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What is the version of the proximal humerus in relation to the transepicondylar axis?

30 degrees retroverted


What is the version of the glenoid? relative to what?

scapular tilt?

scapula position relative to chest wall?

Average 5 degrees. Range 7 retro to 10 anteverted

75% retroverted 7 degrees

25% anteverted 2-10 degrees

relative to the long axis of the scapula - on axial slice, a line connecting midpoint of glenoid with medial apex of scapula

tilted 3-5 degrees upwards

scapula positioned 30 degrees anterior relative to chest wall/coronal plane


What is the neck-shaft angle of the humerus?


version?  relative to what?

130-150 degrees (130 degrees average)


30 degrees retroverted relative to transepicondylar axis of elbow


What is the carrying angle in men and women?

Men: 10-15 degrees Women: 15-20 degrees


Describe Bauman's angle. What is the normal value?

Angle formed by a longitudinal line down the humeral shaft and another along the open capitellar physis. Normal: 72 degrees


suprascapular notch: bound by what ligament?

contains what structure?

What related structure is not within the notch?  relationship to the ligament?

Superior transverse scapular ligament. Suprascapular vessels are over the nerves "Army over Navy" "Army over, Navy under"


i.e. the notch contains the suprascapular nerve, with the ligament overlying it and the vessels just above the ligament


What are the muscles and nerves affected in medial/lateral scapular winging?

Medial winging: serratus anterior: long thoracic nerve

Lateral winging: Trapezius: CN 11, or accessory nerve

Rhomboids: dorsal scapular n


Name 3 anatomic variants of the shoulder labrum aside from the normal:

Buford complex: absence of the anterosuperior labrum with a thickened MGHL

Sublabral foramen - anterosuperior labrum appears detached from glenoid - looks like a tear

sublabral recess - superior labrum appears detached from glenoid - looks like a SLAP tear





describe the path of the axillary artery and its branches

once subclavian artery crosses first rib, becomes axillary artery

part I (1 branch): before (medial to) pec minor--gives off supreme thoracic branch

part II (2 branches): deep to pec minor--gives off thoracoacromial artery and lateral thoracic artery

part III (3 branches): lateral to pec minor--gives off subscapular artery, anterior and posterior humeral circumflex arteries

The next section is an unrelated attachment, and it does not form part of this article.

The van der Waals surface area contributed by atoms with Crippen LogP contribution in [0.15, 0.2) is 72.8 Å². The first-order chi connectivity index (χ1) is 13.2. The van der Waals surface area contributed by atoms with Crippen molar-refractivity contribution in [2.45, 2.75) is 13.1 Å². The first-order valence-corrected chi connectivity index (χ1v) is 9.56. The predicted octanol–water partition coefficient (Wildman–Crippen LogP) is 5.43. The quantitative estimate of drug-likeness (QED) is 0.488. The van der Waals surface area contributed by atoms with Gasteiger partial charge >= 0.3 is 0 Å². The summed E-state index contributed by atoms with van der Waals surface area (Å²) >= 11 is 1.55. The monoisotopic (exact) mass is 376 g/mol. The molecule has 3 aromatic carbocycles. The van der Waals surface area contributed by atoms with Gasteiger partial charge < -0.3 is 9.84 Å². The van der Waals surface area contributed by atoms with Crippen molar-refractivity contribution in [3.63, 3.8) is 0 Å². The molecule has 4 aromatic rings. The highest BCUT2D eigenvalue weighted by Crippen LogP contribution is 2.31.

crosses teres major and becomes brachial artery


where does the subclavian artery become the axillary artery?

At the lateral edge (after) the 1st rib


Where does the brachial plexus become superficial?

At the distal end of clavicle


Where do the trunks of the brachial plexus lie?

On the anterior scalene muscles


What are the attachments to the greater tuberosity?

Superior facet: supraspinatus (s=s, super = supra) Middle facet: infraspinatus Inferior facet: teres minor


What is the attachment to the lesser tuberosity?



sometimes some of supraspinatus according to 2009 JBJS paper 2009;91


How much of the trochlea is covered with articular cartilage? (how many degrees of the arc)

300 degree arc


Which direction is the distal humeral articulation of the elbow rotated in the axial plane? In the long (sagittal) plane? Varus/valgus (Coronal plane)?

Axial: 5-7deg IR Sagittal: 30deg anterior rotation 6-8deg valgus tilt


What is the column theory of the distal humerus?

3 column theory: - Medial, lateral, distal columns (like a spool in your fingers) - Medial column diverges from humeral shaft at 45 deg - Lateral column diverges from humeral shaft at 20 deg


What prevents AP displacement of the clavicle?

AC ligament


What ligaments are included in the sternoclavicular joint?

Anterior SC ligament

Posterior SC ligament

Interclavicular ligament

Costoclavicular ligament


What constitutes the conjoint tendon of the shoulder?

Coracobrachialis & Short head of biceps


Suprascapular notch; Compression here affects what?

Suprascapular nerve - Affects both supra and infraspinatus


What is a Buford complex?

Normal anatomical variant: Congenital absence of anterosuperior labrum with cord-like middle GH ligament - 2% of population - Normal variant


Stermocleidomastoid: OINA?

O: Mastoid I: sternal manubrium, 1/3 sternal end of clavicle N: Accessory nerve A: Head extension, lateral tilt, contralateral rotation


Trapezius: OINA

O: External occipital protuberance, superior nuchal line, SP C7-T12 I: Scapular spine, acromial 1/3 of clavicle N: Accessory nerve A: elevates shoulder girlde, rotate scapula


Rhomboids: OINA

O: - Major SP T2-5 - Minor SP C7-T1 I: Medial scapula I: Dorsal scapular nerve A: Scapular adduction and rotation


Levator Scapulae: OINA

O: TP C1-4 I: Superomedial scapula I: C3, C4 A; Scapular elevation and rotation


When does the clavicle ossify?  when does it fuse?


ossify at 5 wks GA, fuse at 25yrs


clavicle is the first bone to ossify and last to fuse


4 extrinsic ligamentous attachments to the scapula?

2 intrinsic ligaments of the scapula?

extrinsic: CA, CH, conoid, trapezoid

intrinsic: superior and inferior transverse scapular ligaments


17 muscular attachments to the scapula?



teres minor


teres major

rhomboid major

rhomboid minor


levator scapulae

pec minor


latissimus dorsi

serratus anterior



omohyoid (inferior belly)

triceps long head




spinoglenoid notch: bound by what ligament?

what structure passes through here? What muscle does it supply? distal to this point?

inferior transverse scapular ligament.

contains suprascapular nerve

supplies infraspinatus distal to the notch